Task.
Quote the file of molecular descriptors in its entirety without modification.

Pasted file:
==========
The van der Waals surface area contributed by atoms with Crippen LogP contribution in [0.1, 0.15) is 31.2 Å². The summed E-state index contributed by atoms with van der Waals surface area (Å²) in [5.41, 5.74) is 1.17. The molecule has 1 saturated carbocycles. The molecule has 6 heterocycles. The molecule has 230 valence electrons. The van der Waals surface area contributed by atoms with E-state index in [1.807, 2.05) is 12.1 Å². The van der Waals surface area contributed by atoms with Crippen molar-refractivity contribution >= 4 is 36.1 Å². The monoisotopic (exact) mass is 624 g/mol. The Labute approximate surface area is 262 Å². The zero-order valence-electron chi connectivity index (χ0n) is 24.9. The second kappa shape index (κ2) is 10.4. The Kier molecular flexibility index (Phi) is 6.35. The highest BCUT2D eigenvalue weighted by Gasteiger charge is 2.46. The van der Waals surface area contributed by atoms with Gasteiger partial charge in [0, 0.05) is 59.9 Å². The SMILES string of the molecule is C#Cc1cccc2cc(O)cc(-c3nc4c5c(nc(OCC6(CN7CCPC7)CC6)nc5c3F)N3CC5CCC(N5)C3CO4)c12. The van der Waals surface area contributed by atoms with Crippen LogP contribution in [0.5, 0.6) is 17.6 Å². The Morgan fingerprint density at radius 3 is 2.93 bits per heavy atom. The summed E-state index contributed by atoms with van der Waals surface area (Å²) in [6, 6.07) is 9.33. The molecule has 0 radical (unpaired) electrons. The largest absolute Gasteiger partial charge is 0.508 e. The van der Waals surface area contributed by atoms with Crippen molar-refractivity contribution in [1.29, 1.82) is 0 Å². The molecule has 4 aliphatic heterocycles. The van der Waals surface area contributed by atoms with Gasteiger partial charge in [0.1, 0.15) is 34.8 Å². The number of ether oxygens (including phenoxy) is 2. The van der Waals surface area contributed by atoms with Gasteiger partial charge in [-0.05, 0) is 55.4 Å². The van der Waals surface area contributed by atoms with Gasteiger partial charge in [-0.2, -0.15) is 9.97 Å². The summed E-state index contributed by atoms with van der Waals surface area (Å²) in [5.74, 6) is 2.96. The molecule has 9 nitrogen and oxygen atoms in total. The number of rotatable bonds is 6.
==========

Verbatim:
The van der Waals surface area contributed by atoms with Crippen LogP contribution in [0.1, 0.15) is 31.2 Å². The summed E-state index contributed by atoms with van der Waals surface area (Å²) in [5.41, 5.74) is 1.17. The molecule has 1 saturated carbocycles. The molecule has 6 heterocycles. The molecule has 230 valence electrons. The van der Waals surface area contributed by atoms with E-state index in [1.807, 2.05) is 12.1 Å². The van der Waals surface area contributed by atoms with Crippen molar-refractivity contribution >= 4 is 36.1 Å². The monoisotopic (exact) mass is 624 g/mol. The Labute approximate surface area is 262 Å². The zero-order valence-electron chi connectivity index (χ0n) is 24.9. The second kappa shape index (κ2) is 10.4. The Kier molecular flexibility index (Phi) is 6.35. The highest BCUT2D eigenvalue weighted by Gasteiger charge is 2.46. The van der Waals surface area contributed by atoms with Gasteiger partial charge in [0, 0.05) is 59.9 Å². The SMILES string of the molecule is C#Cc1cccc2cc(O)cc(-c3nc4c5c(nc(OCC6(CN7CCPC7)CC6)nc5c3F)N3CC5CCC(N5)C3CO4)c12. The van der Waals surface area contributed by atoms with Crippen LogP contribution in [0.5, 0.6) is 17.6 Å². The Morgan fingerprint density at radius 3 is 2.93 bits per heavy atom. The summed E-state index contributed by atoms with van der Waals surface area (Å²) in [6, 6.07) is 9.33. The molecule has 0 radical (unpaired) electrons. The largest absolute Gasteiger partial charge is 0.508 e. The van der Waals surface area contributed by atoms with Crippen molar-refractivity contribution in [1.29, 1.82) is 0 Å². The molecule has 4 aliphatic heterocycles. The van der Waals surface area contributed by atoms with Gasteiger partial charge in [0.1, 0.15) is 34.8 Å². The number of ether oxygens (including phenoxy) is 2. The van der Waals surface area contributed by atoms with Gasteiger partial charge in [-0.05, 0) is 55.4 Å². The van der Waals surface area contributed by atoms with Gasteiger partial charge in [-0.2, -0.15) is 9.97 Å². The summed E-state index contributed by atoms with van der Waals surface area (Å²) in [5.74, 6) is 2.96. The molecule has 9 nitrogen and oxygen atoms in total. The number of rotatable bonds is 6.